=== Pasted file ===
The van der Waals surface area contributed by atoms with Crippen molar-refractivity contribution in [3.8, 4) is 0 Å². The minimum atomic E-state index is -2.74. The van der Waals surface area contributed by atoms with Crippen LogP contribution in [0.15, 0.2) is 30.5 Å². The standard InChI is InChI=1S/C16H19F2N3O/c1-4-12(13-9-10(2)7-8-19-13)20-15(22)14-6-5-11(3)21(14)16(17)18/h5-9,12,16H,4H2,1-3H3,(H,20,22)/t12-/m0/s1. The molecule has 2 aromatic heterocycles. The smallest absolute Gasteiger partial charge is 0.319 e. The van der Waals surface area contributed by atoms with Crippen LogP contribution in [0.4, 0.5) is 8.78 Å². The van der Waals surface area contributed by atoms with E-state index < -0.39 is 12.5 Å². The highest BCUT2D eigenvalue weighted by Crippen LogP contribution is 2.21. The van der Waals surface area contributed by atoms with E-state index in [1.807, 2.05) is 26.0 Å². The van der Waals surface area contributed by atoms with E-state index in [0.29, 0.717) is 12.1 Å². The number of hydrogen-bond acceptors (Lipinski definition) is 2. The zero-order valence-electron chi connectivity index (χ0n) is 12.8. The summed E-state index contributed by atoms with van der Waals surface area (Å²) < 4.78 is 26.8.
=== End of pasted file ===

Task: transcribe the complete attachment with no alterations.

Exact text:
The van der Waals surface area contributed by atoms with Crippen molar-refractivity contribution in [3.8, 4) is 0 Å². The minimum atomic E-state index is -2.74. The van der Waals surface area contributed by atoms with Crippen LogP contribution in [0.15, 0.2) is 30.5 Å². The standard InChI is InChI=1S/C16H19F2N3O/c1-4-12(13-9-10(2)7-8-19-13)20-15(22)14-6-5-11(3)21(14)16(17)18/h5-9,12,16H,4H2,1-3H3,(H,20,22)/t12-/m0/s1. The molecule has 2 aromatic heterocycles. The smallest absolute Gasteiger partial charge is 0.319 e. The van der Waals surface area contributed by atoms with Crippen LogP contribution in [0.4, 0.5) is 8.78 Å². The van der Waals surface area contributed by atoms with E-state index < -0.39 is 12.5 Å². The highest BCUT2D eigenvalue weighted by Crippen LogP contribution is 2.21. The van der Waals surface area contributed by atoms with E-state index in [1.807, 2.05) is 26.0 Å². The van der Waals surface area contributed by atoms with E-state index in [0.29, 0.717) is 12.1 Å². The number of hydrogen-bond acceptors (Lipinski definition) is 2. The zero-order valence-electron chi connectivity index (χ0n) is 12.8. The summed E-state index contributed by atoms with van der Waals surface area (Å²) < 4.78 is 26.8.